I was on a hike recently on a particularly warm December day. It felt great to be outside and not all bundled up. I was moving along at a pretty good clip, when this tall, strong woman hiked past me. She had a great spring in her step. She was full of life and seemed to love being out there as much as I did. She moved with incredible grace. There was something about her. She was gone in a flash too—oh well. Then at a crest about 10 minutes later, I caught up with her as she had stopped for some water. We got to talking and she invited me to dinner at her cabin after hiking, which got us talking about food. We talked for the next hour or so as we finished the hike. Back at her cabin, we started to make a meal together and we kept talking food. She described the glorious meals she made each day from plants she grew in her yard, berries she found in the woods, and fish she caught in the ocean nearby, and other foods. I asked her if she ever studied nutrition as she seemed to eat a very nourishing diet. She chuckled and said, “No, this stuff kind of comes naturally to me, and winked.” It did not know what she meant, exactly, but I was intrigued to hear more. I told her I have studied nutrition and asked her if I could get her perspective on a few things. She was the most well person I’ve ever met and she clearly ate well, so I wanted to get her take on nutrition. Our conversation went like this:
Jason Gootman: What are your typical meals like?
Mother Nature: I eat when I’m hungry. I stop when I’m full. I usually eat three times a day, but I’ll eat more or less if I’m more or less hungry that day. I eat what I can find that day in the woods or what I can catch in the ocean or what is coming up in my garden. Friends sometimes come over with what they’ve gathered or caught or grown and we share. So we eat the food that’s around here and that’s in-season, of course. So it’s a lot of vegetables of all kinds. Lettuces, greens like kale and collard greens, cucumbers, carrots, bell peppers—you name it. Some fruit from the trees around here. Lots of fish. Some deer and some small animals. And acorn squash, yams, and foods like these. They grow like crazy here.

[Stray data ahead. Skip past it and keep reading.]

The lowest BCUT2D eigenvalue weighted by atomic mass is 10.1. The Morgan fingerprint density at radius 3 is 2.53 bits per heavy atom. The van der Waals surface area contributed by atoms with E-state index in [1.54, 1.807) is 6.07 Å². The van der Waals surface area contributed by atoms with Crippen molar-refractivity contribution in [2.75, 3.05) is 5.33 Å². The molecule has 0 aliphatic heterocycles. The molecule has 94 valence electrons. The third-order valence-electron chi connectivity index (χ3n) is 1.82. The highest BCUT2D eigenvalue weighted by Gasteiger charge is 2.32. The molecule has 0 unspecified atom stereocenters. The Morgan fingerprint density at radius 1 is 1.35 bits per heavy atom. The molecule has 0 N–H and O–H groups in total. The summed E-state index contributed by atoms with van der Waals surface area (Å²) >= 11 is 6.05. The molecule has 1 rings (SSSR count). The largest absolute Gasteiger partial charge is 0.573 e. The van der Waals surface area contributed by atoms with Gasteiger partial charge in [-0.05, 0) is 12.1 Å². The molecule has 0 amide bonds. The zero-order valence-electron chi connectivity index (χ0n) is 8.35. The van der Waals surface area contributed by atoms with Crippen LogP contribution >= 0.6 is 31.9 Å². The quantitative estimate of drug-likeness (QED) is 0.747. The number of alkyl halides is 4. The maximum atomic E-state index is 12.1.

Jason Gootman: So you eat meat?
Mother Nature: Yes. But I have some friends who don’t and they’re as well as me. People are different on this. I know people debate this wildly. But there are long-living, well people who eat a diet that is mostly meat (like native Alaskans) and there are long-living, well people who eat a diet that is mostly plants (like Okinawans). To adamantly say that eating meat is the only way to be healthy or to adamantly say that abstaining from meat is the only way to be healthy is looking to make an absolute out of something that is not absolute. My suggestion: Do what truly feels good to you. Eat an amount of meat that feels good to you.
Jason Gootman: Do you follow a specific regimen? Do you eat a certain number of calories? Do you read labels?
Mother Nature (grinning widely): Labels? On my salmon? On the broccoli from my garden? No I don’t read labels. Or count calories. I told you I eat when I’m hungry and I stop when I’m full and I eat all of the various kinds of foods I can get my hands on. None of that stuff, calories, or following a strict regimen matters.
Jason Gootman: So what does matter?
Mother Nature: Remember that Hostess factory near the mall growing up? Remember how everyone raved about how good it smelled there? Yuck, I say! I like how my garden smells much better. This distinction is what matters. When you started to alter the food so dramatically that it barely resembled food anymore, that’s when nutrition become a challenge for you all. I guess you were bored? Were raspberries and asparagus and salmon and cashews not delicious enough for you? You had to make pink and purple cakes made in factories? That was the simple nutrition “fall from grace” when you started to try to make the food better through chemistry. For generations prior to that, people ate food. Whole, natural, real food. Your great grandparents never saw soda or breakfast cereal or energy bars. In very short order, you changed what was available to eat. That’s why you have all these questions about nutrition. That’s why you’re always trying to figure out what to eat and what not to eat. But the only real thing you need to do is eat whole, natural, real food and avoid food products (a.k.a. processed food).